Ireland: New Employment Rights and Entitlements in Force from 3 July 2023
The Work Life Balance and Miscellaneous Provisions Act 2023 (the “Act”) was designed to give effect to Directive (EU) 2019/1158 of the European Parliament and Council of 20 June 2019 on work-life balance for parents and carers. The Act is significant in its effect as it amends a range of domestic legislation including the Parental Leave Act 1998, the Redundancy Payments Act 1967, the Unfair Dismissals Act 1977, the Maternity Protection Act 1994, the Adoptive Leave Act 1995, the Organisation of Working Time Act 1997, and the Workplace Relations Act 2015.
The Act was enacted on 4 April 2023, but the first provisions of the Act, as outlined in this article, only came into force on 3 July 2023. The Act also provides for a number of other significant rights and entitlements for employees (e.g. the introduction of domestic violence leave, a right to request remote working and a right to request flexible working arrangements for caring purposes), all of which are expected to come into force before the end of this year.
Medical Care Leave
The new Act provides that employees are entitled to leave without pay from their employment, known as medical care leave, for the purposes of providing personal care or support to a person such as a child, spouse, civil partner, cohabitant, parent, grandparent, brother, sister, or a person other than one who resides in the same household as the employee. The person to whom personal care or support is being provided must need significant care or support for a serious medical reason. An employee is now entitled to up to 5 days unpaid leave in any period of 12 consecutive months and the leave is not to be taken for a period of less than one day.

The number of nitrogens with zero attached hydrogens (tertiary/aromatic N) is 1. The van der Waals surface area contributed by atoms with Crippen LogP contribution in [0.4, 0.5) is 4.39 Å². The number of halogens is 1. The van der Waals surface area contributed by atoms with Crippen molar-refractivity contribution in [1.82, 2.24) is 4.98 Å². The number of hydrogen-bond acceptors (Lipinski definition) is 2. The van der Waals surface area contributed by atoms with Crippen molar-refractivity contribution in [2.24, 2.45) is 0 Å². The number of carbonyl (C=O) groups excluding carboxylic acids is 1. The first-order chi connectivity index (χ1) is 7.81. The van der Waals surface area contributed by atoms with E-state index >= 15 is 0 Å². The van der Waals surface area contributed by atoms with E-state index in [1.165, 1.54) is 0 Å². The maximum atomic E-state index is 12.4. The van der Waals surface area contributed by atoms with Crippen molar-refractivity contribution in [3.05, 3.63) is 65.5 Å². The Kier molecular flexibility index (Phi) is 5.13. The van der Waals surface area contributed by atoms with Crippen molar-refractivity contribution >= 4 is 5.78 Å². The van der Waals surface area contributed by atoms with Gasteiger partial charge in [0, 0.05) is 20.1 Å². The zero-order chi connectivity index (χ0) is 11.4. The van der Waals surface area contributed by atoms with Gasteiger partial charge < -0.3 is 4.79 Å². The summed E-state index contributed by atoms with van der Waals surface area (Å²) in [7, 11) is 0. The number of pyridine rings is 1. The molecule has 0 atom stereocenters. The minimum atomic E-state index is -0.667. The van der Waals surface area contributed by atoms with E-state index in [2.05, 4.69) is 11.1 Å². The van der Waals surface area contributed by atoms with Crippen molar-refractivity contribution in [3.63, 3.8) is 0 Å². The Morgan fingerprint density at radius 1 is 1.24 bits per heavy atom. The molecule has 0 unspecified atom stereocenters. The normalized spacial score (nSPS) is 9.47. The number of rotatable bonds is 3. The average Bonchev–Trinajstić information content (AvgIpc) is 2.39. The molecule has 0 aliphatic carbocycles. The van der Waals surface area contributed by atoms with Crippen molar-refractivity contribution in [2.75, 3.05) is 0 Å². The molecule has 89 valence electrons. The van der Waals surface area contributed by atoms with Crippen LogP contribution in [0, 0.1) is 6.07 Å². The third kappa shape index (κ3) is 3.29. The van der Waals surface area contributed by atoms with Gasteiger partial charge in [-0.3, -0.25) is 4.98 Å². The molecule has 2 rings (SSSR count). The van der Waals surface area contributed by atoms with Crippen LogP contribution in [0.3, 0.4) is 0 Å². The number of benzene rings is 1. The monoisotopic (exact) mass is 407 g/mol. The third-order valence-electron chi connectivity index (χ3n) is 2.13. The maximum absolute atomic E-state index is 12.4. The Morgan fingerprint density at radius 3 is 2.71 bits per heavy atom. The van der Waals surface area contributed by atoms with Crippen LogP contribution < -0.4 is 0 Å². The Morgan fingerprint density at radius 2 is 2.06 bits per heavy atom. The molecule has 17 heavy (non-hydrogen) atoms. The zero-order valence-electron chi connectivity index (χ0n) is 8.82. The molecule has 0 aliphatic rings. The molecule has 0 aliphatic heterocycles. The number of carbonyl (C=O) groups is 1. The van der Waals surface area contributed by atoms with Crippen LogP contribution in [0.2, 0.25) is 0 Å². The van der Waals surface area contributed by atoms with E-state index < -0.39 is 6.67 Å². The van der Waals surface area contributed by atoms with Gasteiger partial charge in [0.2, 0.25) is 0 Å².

Employers can request of employee’s certain information as reasonably required by them:
- the employee’s relationship with the person in respect of whom the leave for medical care purposes is proposed to be taken or was taken, as the case may be,
- the nature of the personal care or support required to be given by the employee to the person concerned, and
- relevant evidence such as medical certificate relating to the need of the person for the significant care or support concerned.
Employees who are breastfeeding are entitled, without reduction of pay, to avail of either time off from work for the purpose of breastfeeding in the workplace or a reduction in working hours for the purpose of breastfeeding otherwise than in the workplace, for a period of 104 weeks (two years) post-birth as opposed to the previous period of 26 weeks (6 months). Employees can avail of up to one hour per day for the purpose of breastfeeding in their workplace without reduction of pay. Alternatively, employees can reduce their working day by one hour for the purpose of breastfeeding in a place otherwise than in the workplace.
Maternity Leave Access
Existing maternity protection legislation has been amended to now ensure transgender men who have obtained a gender recognition certificate and subsequently given birth fall within its scope and can avail of the employment law protections surrounding maternity leave.
Key Action Points for Human Resources and In-house Counsel
Employers should review and update their employee/HR policies to ensure that they reflect the newly introduced statutory rights and entitlements.